Five candidates who are vying to serve as the Democrat party’s nominee in Fairfax County’s Providence District Supervisor race this fall discussed their stances on everything from neighborhood safety to affordable housing at a public forum Tuesday night.
Hosted by the Jefferson Village Civic Association at Graham Road Elementary just outside the City of Falls Church, a modest crowd gathered to hear what these new candidates intend to do in the wake of incumbent Linda Q. Smyth’s decision not to run for a fifth term in office.
The candidates, who bring an assortment of experience to the race, include Linh Hoang, a technology professional in the private sector who served on the boards of various Democratic organizations at the state and local level. Edythe Kelleher is a longtime veteran of the Vienna Town Council. Phil Niedzielski-Eichner currently works on the county’s planning commission and is an alumnus of the Obama administration. Dalia Palchik is the Providence District’s current representative on the school board, and Erika Yalowitz is a nearly two-decade volunteer for a range of issues from Human Rights to environmental causes.
There were minor gradations between the candidates’ overall views on each issue, though they were able to differentiate themselves with their specificity in the short two minute response times.
In addressing speeding and a general lack of pedestrian infrastructure in neighborhoods, Niedzielski-Eichner, who noted the problem comes from GPS apps such as Waze and Google Maps that have made neighborhoods into travel lanes, suggested more sidewalks and stronger enforcement of crosswalks by local police would be an efficient way to address the tendency to use neighborhoods as cut-throughs.
Kelleher added on to Niedzielski-Eichner’s point about GPS apps to say the county should use those algorithms to assess the effectiveness of traffic calming measures. Palchik mentioned that looking into traffic circles, similar to how Annandale did in a recent study, would be the bridge to a more walkable community.
But Yalowitz thought there was a disconnect in budget priorities.
“We have talked many times about budgets and how budgets reflect values. Our budget has a little over $500 million in road-widening projects, but a little over $200 million unfunded in pedestrian and bike safety projects,” Yalowitz said. “Switching those priorities to offer safety where it’s needed is of key importance.”
Another prompt asked the candidates how they would go about improving the physical state of Providence District schools.
Kelleher talked about how rebalancing the populations in the districts by redoing the school boundaries was the big-picture step, but in the short-term repurposing old office buildings into schools was a solution, similar to how Bailey’s Upper Elementary School came about in 2014. Palchik added that most school boundaries hadn’t been revised since desegregation and that, as a member of the school board, she thinks that the board’s list of 60 priorities should be narrowed down to concertedly tackle this issue. Hoang elaborated on how the state of schools is causing residents to look elsewhere for a permanent living situation. Niedzielski-Eichner, however, knocked the county for not using the full toolkit at its disposal.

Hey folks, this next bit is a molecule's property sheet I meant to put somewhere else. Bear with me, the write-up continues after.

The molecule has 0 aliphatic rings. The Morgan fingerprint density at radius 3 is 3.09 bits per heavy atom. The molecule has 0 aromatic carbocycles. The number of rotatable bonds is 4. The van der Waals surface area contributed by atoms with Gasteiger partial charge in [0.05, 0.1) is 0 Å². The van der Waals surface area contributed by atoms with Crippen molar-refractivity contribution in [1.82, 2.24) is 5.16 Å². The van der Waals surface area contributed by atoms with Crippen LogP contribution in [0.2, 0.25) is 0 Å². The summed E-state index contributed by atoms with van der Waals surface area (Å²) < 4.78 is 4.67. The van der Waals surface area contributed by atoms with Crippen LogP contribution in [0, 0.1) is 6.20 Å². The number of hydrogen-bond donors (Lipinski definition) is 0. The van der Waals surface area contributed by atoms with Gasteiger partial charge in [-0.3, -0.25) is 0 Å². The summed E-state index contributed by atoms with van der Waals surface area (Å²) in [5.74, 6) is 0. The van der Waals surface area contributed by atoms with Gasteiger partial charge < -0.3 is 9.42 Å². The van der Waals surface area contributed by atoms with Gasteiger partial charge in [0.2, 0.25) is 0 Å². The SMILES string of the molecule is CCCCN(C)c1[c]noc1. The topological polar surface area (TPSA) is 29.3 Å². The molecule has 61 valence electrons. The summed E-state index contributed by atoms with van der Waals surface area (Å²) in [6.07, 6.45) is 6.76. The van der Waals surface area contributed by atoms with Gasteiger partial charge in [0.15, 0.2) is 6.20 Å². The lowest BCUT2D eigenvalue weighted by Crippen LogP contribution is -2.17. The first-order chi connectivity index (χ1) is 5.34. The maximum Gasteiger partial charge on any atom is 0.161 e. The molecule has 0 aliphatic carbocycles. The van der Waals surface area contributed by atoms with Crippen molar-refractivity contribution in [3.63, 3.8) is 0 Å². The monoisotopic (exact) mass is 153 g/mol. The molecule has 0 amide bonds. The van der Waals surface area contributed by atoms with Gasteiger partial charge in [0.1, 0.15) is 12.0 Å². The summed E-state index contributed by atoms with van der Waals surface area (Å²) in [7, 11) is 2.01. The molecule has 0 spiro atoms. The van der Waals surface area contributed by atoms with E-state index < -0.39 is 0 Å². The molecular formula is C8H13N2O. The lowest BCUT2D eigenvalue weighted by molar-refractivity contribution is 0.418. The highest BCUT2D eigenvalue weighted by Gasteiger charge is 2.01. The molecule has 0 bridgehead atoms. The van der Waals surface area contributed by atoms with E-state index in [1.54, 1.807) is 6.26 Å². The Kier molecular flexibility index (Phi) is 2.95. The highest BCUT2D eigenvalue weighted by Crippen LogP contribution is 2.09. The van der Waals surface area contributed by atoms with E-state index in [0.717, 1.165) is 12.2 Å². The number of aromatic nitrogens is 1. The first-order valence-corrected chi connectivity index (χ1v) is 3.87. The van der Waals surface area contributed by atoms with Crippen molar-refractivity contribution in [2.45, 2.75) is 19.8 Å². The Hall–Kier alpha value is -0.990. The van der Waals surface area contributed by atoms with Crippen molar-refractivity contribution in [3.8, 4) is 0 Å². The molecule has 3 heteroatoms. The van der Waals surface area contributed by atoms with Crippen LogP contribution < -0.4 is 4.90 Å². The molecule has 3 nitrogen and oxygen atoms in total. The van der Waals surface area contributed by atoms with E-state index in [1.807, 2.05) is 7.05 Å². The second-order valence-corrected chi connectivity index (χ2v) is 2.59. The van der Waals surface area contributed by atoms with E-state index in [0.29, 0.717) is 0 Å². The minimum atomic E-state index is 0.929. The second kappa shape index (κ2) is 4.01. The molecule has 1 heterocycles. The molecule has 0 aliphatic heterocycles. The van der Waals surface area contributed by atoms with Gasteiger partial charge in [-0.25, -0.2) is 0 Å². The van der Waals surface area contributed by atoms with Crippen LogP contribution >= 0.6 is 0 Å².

“We need to push our borrowing up to the limit, particularly in these non-recessionary times,” Niedzielski-Eichner said. “Push our borrowing to the 10 percent [of general revenue] cap. We generally only go up to eight- to eight and a half percent. We don’t push up to the full 10 percent that the principal allows, [which will] give us more revenue to do the renovations that need to be done.”
All candidates lamented the flight of millennials from the county and the barriers for first-time homebuyers face when it came to the topic of affordable housing. Palchik cited that the county’s affordable dwelling units and workforce housing is lagging behind neighboring Arlington County. Yalowitz believes the penny fund toward affordable housing needs to be honored while Niedzielski-Eichner thinks that fund should be upped to a penny-and-a-half fund, with a cent going toward new housing and half a cent helping preserve old housing. Hoang came down strongest on the county’s current efforts.
“Our budget for affordable housing is laughable,” Hoang said. “The number of folks on the waiting list will never get their home. The improvement made of 5,000 units in the next 15 years is not going to be enough.”
Development in the district should also benefit residents first in the candidates’ eyes. Yalowitz noted the district’s county-high six metro stops made it a target for homegrown wealth, and Hoang believed the gains from commercial investment in Tysons Corner should be distributed to the Providence District community. Kelleher suggested a partnership with the City of Falls Church along the shared Route 29 corridor should be a focal point in revamping an area with old land that isn’t generating enough revenue.
The Democratic primary to select a Providence District candidate will be held on June 11.